This is the simplest situation which requires troubleshooting; the only thing you need to know is: add new disk first, give it time to copy data, then remove the failed disk's object. However, there are many problems which cannot be diagnosed/resolved using Control Panel applet, in these cases you need to know and use Powershell commands for troubleshooting. Not so easy for average users, be prepared.

    hsehestedt:
    The problem influences Parity virtual disks, not mirror ones; anyway it is a catastrophic failure of MS software development and testing, strengthened by their current insane philosophy of software distribution. Regarding data loss during testing, did you use powershell diagnostics/troubleshooting? Storage Spaces require an admin, not an user. Personally, I never lost data during years of routine usage, including several critical situations.

    As I wrote many times, only two technologies of Win10 really beat Win7: Storage Spaces and DirectX 12. Sadly, the first is degraded by 1. insufficient testing and "rolling release" concept of Win10 (current problem) and 2. unusable Control Panel applet (all the time).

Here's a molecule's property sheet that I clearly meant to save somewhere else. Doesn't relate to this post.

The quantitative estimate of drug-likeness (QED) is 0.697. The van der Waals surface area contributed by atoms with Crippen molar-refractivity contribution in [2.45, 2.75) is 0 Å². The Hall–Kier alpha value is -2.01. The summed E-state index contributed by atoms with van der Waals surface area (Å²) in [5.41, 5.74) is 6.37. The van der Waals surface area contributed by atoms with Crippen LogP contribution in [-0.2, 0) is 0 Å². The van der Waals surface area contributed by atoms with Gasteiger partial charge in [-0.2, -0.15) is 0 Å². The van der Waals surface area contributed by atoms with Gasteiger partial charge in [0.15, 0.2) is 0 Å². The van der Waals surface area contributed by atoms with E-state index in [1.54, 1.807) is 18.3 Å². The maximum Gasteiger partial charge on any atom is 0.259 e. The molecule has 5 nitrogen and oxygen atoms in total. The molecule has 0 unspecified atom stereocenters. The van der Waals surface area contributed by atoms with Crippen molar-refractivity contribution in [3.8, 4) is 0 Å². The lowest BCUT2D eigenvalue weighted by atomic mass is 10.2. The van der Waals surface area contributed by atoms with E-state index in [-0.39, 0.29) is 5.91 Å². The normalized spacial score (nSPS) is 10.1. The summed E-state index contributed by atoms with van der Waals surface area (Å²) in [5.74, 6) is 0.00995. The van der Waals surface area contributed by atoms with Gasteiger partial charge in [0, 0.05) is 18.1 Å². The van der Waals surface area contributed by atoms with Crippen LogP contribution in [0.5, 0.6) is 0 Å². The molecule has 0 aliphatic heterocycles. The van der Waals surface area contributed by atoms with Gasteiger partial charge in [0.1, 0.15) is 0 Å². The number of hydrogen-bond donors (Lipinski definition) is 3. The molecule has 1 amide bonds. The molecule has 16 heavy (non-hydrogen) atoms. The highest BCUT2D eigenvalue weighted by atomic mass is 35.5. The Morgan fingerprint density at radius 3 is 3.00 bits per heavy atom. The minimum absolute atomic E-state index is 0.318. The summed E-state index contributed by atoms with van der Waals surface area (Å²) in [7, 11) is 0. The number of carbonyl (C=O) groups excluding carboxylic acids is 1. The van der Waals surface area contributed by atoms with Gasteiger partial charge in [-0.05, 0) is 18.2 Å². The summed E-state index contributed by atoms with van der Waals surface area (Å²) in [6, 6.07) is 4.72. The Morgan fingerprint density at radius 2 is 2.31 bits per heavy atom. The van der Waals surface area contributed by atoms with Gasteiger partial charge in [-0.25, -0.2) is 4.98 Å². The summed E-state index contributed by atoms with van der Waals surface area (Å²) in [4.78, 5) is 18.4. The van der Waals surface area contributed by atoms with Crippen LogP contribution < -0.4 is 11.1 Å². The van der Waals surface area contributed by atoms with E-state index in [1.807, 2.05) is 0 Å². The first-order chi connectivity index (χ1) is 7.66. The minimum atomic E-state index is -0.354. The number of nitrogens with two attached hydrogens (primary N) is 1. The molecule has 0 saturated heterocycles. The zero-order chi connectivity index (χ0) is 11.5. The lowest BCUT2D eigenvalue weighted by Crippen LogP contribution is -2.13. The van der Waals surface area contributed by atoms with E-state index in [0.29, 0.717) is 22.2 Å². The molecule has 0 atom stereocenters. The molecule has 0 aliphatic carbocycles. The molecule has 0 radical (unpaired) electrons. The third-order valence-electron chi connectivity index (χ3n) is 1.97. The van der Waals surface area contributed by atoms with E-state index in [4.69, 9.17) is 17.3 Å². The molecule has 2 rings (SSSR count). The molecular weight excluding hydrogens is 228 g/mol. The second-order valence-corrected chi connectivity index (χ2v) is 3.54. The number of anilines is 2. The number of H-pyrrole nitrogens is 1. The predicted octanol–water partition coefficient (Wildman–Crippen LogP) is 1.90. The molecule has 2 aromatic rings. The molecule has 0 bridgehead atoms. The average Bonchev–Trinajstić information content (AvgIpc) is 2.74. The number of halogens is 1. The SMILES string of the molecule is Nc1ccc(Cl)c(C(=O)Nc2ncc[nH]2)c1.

My Computer


  5. Posts : 2
    Windows 10
       #5

    Sorry to post in an old thread but MarkMcK - did you plug the replacement drive into the same SATA port that the drive you 'failed' was plugged into? My PC wouldn't have a free SATA port to plug a replacement into if a failed drive was still connected.
    Thanks
      My Computer


  6. Posts : 13
    Windows 10 Home
    Thread Starter
       #6

    DaveR01 - Believe I used same port. Just a remove/replace operation. Guess I should have noted as such, but I that's my recollection in looking back at this experiment I did. The failure I simulated by disconnecting the drive was a pretty simple one. Not sure what one would see if it was more 'subtle' read/write error or the like... The two systems on which I created a SSD data drive 'mirror' still continue to operate without issue. Guess we'll see if/when a drive failure occurs, but hopefully not for a while. Anything else in the way of questions, just let me know
      My Computer


  7. Posts : 2
    Windows 10
       #7

    Great, thanks very much Mark, that's all I need to know (for now ). I was wondering whether, in case of a failure, I'd need to temporarily add a USB drive to the pool but it looks like I won't.
      My Computer